Daylight: an inner atrium running through all floors above ground level provides natural light to the building’s interior. Daylight also reaches the garages equipped with a system of skylights.
The building is fitted with the highest-class energy-saving equipment – heat pumps reducing the need for energy.
Rainwater stored in a retainer tank and then used for flushing toilets.
The Foundation for Polish Science, an independent, non-governmental public benefit organisation, sees as the priorities of its work building of trust in its activities, promoting good scientific practices and observing the highest organisational standards.
This Ethical Code identifies the major values motivating the Foundation for Polish Science since its foundation and contains the fundamental principles which should guide the Foundation’s bodies and all employees as they carry out their duties.
The Foundation for Polish Science is the first organisation in Poland to be recognised by the European Commission with the HR Excellence in Research logo for the implementation of the provisions of the European Charter for Researchers and the Code of Conduct for the Recruitment of Researchers. It is an acknowledgement that procedures applied by the Foundation in granting funds to researchers and collaborating with them are, to a large extent, compliant with the Commission’s recommendations.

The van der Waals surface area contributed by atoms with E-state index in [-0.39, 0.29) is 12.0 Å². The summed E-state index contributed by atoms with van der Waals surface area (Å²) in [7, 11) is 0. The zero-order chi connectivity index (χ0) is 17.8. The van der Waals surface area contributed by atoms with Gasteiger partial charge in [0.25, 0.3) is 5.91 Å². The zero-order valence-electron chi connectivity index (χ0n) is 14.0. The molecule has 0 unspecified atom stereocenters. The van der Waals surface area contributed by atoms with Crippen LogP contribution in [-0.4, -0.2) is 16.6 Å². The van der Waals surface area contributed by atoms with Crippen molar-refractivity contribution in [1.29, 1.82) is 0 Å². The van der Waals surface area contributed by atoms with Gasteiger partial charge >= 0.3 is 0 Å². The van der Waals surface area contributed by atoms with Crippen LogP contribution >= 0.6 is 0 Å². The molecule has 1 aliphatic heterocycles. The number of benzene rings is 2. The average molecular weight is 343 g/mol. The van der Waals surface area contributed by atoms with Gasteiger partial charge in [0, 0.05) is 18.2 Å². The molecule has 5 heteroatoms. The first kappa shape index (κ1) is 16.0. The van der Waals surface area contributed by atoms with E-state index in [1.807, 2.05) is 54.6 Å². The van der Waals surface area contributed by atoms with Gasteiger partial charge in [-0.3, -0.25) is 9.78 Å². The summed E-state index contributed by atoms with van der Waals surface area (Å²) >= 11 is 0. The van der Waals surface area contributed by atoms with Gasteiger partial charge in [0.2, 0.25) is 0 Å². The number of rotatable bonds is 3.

The European Charter for Researchers and the Code were adopted by the European Commission in 2005. These two documents contain recommendations defining the role, scope of responsibilities and rights of researchers as well as of their employers and funders. 400 organisations form 33 countries have signed up to the Charter and the Code. In Poland, there are six signatories of these documents. To date, 48 organisations, including the Foundation for Polish Science, have been authorised to use the HR Excellence in Research logo.